I’m sure that many, if not most, of you are aware that I was not raised in the Seventh-day Adventist Church, but rather my spiritual beginnings were deeply rooted in the Baptist tradition. As I have shared from the pulpit many times, not only were my parents deeply entrenched in the leadership of the First Free-Will Baptist Church, the church our family attended, three of my uncles were also Baptist ministers. Growing up in the Baptist Church was an extremely positive experience for me. It was in this environment that I was to learn that Christianity is all about Jesus. From the time I was a child to the present, it has been my goal to live my life in such a way that it puts a smile on the face of Jesus!
At the age of sixteen, something took place that would change the trajectory of my life forever. I left the church of my youth, the church of my family, the only church I had known all my life and became a Seventh-day Adventist. If I am to be completely honest with you, it was the easiest decision to make but at the same time, it was one of the most gut wrenching choices I have ever had to make. It was easy, because my decision was based on the truth I had learned regarding the Bible Sabbath, but extremely difficult because it meant walking away from a community that I had known all of my life. You see, in those days, the phenomenon of church “hopping” that is prevalent in today’s culture was pretty much nonexistent.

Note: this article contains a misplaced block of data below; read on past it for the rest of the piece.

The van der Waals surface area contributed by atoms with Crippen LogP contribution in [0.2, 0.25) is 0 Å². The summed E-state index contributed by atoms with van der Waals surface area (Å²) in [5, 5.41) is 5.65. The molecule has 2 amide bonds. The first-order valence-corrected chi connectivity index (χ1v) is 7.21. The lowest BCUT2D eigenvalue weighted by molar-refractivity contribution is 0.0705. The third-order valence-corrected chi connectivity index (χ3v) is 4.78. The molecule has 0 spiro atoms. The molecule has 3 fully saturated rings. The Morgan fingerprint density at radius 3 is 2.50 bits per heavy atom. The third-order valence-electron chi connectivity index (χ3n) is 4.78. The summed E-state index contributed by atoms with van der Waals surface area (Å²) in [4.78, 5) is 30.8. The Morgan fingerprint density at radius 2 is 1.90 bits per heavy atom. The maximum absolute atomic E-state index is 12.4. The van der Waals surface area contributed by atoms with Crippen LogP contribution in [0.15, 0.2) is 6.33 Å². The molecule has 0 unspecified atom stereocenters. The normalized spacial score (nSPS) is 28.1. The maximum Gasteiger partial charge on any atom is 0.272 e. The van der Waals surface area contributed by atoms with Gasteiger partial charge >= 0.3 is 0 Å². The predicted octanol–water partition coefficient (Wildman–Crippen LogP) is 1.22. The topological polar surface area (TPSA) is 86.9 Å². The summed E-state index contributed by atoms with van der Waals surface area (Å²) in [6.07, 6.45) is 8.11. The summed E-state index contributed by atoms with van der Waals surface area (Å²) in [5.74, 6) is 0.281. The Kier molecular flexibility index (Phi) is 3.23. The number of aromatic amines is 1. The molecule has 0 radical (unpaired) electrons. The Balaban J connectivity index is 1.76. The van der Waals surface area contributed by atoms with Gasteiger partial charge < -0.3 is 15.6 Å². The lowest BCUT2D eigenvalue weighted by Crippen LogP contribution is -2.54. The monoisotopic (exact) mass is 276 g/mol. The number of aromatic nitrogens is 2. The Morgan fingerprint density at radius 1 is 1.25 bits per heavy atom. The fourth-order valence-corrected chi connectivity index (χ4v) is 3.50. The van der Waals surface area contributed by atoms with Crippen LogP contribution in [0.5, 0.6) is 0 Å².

But as difficult as the decision was to leave my Baptist roots and begin the journey of “Adventism,” I made it because it was based on Truth. And when it comes to making a decision based on truth versus tradition, for Christians, truth should always trump tradition. The challenge I find myself being faced with today is that it appears that many within my own Church, and yes, the Adventist Church… it is mine now, are making decisions where they are choosing tradition over truth. Although I have chosen not to share specific instances in this forum, let me be clear on the matter. When we as members of the Seventh-day Adventist Church, a church which has always prided itself on being a beacon of truth, are willing to continue to hold onto to certain beliefs, positions and practices simply because they are issues of tradition and not of truth, then are we not being somewhat hypocritical? If we are going to be people of the truth, shouldn’t it mean that we should be willing to take our stand for truth, even if the challenge comes from within our own ranks?
Well, it’s been forty-two years since I became a Seventh-day Adventist Christian. And if you detect a sense of pride in my words, you are absolutely right. I am proud to be a Seventh-day Adventist Christian and a pastor for nearly forty years as well. But even more than that, I am proud to be a seeker of truth. And I pray to the God of heaven, I always will!